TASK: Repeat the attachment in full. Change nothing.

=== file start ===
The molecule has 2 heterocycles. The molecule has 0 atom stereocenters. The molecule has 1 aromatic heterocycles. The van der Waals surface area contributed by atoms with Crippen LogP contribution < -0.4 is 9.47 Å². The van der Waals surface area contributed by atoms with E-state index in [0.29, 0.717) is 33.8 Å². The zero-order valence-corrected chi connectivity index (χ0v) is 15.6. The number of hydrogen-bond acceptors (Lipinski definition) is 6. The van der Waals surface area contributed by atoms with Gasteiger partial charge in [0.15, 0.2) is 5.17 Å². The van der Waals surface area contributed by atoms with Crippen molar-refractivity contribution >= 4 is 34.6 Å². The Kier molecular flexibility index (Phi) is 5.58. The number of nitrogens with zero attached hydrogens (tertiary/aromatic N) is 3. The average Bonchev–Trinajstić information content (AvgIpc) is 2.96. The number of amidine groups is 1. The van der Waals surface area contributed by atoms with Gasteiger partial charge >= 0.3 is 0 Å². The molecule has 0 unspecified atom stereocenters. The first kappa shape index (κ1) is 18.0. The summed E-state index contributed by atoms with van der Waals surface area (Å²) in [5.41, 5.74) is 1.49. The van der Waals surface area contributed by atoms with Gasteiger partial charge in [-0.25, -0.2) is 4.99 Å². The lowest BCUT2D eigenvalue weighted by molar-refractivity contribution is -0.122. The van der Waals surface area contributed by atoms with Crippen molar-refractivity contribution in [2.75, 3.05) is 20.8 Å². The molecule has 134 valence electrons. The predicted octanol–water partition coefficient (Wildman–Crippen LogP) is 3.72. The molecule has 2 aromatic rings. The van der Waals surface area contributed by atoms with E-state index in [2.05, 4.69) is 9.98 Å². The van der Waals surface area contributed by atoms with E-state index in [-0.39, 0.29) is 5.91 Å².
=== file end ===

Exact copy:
The molecule has 2 heterocycles. The molecule has 0 atom stereocenters. The molecule has 1 aromatic heterocycles. The van der Waals surface area contributed by atoms with Crippen LogP contribution < -0.4 is 9.47 Å². The van der Waals surface area contributed by atoms with E-state index in [0.29, 0.717) is 33.8 Å². The zero-order valence-corrected chi connectivity index (χ0v) is 15.6. The number of hydrogen-bond acceptors (Lipinski definition) is 6. The van der Waals surface area contributed by atoms with Gasteiger partial charge in [0.15, 0.2) is 5.17 Å². The van der Waals surface area contributed by atoms with Crippen molar-refractivity contribution >= 4 is 34.6 Å². The Kier molecular flexibility index (Phi) is 5.58. The number of nitrogens with zero attached hydrogens (tertiary/aromatic N) is 3. The average Bonchev–Trinajstić information content (AvgIpc) is 2.96. The number of amidine groups is 1. The van der Waals surface area contributed by atoms with Gasteiger partial charge >= 0.3 is 0 Å². The molecule has 0 unspecified atom stereocenters. The first kappa shape index (κ1) is 18.0. The summed E-state index contributed by atoms with van der Waals surface area (Å²) in [5.41, 5.74) is 1.49. The van der Waals surface area contributed by atoms with Gasteiger partial charge in [-0.25, -0.2) is 4.99 Å². The lowest BCUT2D eigenvalue weighted by molar-refractivity contribution is -0.122. The van der Waals surface area contributed by atoms with Crippen molar-refractivity contribution in [2.75, 3.05) is 20.8 Å². The molecule has 134 valence electrons. The predicted octanol–water partition coefficient (Wildman–Crippen LogP) is 3.72. The molecule has 2 aromatic rings. The van der Waals surface area contributed by atoms with E-state index in [2.05, 4.69) is 9.98 Å². The van der Waals surface area contributed by atoms with E-state index in [-0.39, 0.29) is 5.91 Å².